This remake of West of Zanzibar (1928) made four years later tries to outdo the Lon Chaney original in morbidity. From a wheelchair a handicapped white man rules an area of Africa as a ... See full summary »
Playing the minor role of Billy the page (in the stage production) was a young boy named Charles Chaplin.He did not appear in the film version. Also, as a curtain raiser to the play was a short parody written by William Gillette called "The Painful Predicament of Sherlock Holmes" in which a young woman fan is so thrilled at meeting the master detective that in her zeal she accidentally destroys several famous items including his trademark violin. The young actress playing the role was Ethel Barrymore. See more »
The sign outside Dr. (John) Watson's office reads G. WATSON, M.D. Either nobody noticed the art director's mistake or, more likely, they didn't want to go to the time and expense of making a new sign. See more »
The great news was told to us recently on TCM, accompanied by a premiere showing; a copy of "Sherlock Holmes" was found and restored earlier this year year in France. It was originally released as a 4-part feature in 1916 but was released in France as a 7-part serial in 1920. It has been restored to its original 4 parts and that is what we saw here on TV. It is great news since it is the only existing film of Sherlock Holmes' most famous impersonator, William Gillette.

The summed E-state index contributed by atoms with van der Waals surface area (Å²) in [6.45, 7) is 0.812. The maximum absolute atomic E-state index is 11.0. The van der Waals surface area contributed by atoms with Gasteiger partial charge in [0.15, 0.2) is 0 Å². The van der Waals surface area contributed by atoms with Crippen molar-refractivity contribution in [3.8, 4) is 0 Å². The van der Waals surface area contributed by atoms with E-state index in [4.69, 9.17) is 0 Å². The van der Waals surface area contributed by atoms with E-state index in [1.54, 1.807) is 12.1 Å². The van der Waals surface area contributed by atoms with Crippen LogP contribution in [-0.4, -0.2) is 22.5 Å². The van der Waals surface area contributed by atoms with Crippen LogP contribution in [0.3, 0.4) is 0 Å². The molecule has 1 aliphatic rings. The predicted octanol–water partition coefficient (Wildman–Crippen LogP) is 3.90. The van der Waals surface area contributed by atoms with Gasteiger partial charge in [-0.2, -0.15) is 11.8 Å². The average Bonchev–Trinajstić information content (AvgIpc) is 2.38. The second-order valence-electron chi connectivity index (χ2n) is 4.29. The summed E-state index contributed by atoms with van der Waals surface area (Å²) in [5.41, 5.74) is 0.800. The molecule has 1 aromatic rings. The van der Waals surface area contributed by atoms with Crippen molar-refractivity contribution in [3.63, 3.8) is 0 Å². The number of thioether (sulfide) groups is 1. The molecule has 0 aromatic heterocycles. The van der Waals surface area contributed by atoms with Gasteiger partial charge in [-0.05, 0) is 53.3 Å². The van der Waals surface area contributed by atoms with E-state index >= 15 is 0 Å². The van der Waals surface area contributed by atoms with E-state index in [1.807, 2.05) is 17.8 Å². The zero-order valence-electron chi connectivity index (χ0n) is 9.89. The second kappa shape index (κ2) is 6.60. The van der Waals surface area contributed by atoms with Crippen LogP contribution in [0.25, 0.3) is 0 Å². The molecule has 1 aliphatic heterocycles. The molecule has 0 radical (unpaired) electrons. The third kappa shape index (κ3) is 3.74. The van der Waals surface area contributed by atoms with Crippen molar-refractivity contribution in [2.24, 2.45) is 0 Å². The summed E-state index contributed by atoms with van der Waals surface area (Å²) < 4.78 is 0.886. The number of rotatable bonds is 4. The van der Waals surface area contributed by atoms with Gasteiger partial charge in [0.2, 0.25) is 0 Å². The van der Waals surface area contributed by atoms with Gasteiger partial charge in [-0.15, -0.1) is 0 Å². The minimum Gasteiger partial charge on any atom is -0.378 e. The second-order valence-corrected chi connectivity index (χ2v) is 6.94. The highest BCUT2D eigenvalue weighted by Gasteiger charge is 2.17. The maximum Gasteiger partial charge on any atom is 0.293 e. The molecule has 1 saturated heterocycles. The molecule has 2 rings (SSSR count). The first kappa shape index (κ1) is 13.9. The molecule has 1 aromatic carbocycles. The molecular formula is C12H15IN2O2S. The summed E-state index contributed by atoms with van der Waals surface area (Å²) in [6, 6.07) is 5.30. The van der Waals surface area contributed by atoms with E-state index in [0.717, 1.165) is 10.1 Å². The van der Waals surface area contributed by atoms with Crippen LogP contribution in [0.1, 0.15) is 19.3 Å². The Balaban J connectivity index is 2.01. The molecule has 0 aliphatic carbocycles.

As impressive as the restoration was, with its alternate scenes tinted blue and orange (the orange seemed gold, but no matter), the story itself was simplistic in nature and lacked the resourceful cleverness of Doyle's stories. Maybe it was the only way to tell a story on film without the benefit of dialogue, but this one was straightforward and without guile. A young woman is held against her will so her kidnappers could make her tell the location of some letters of hers, which could be used for ransom. Holmes wants to help her, and so he does. The bad guys get their comeuppance and all is right again.
Gillette was 60 at the time and was probably heavily made up. Otherwise it would have been a stretch to have him win the heart of the damsel in distress. In no other Holmes story did he 'get the girl'. Nevertheless, it was rewarding to finally view this lost treasure and to realize another lost film could be preserved for posterity.
5 of 5 people found this review helpful.
Was this review helpful to you?
| Report this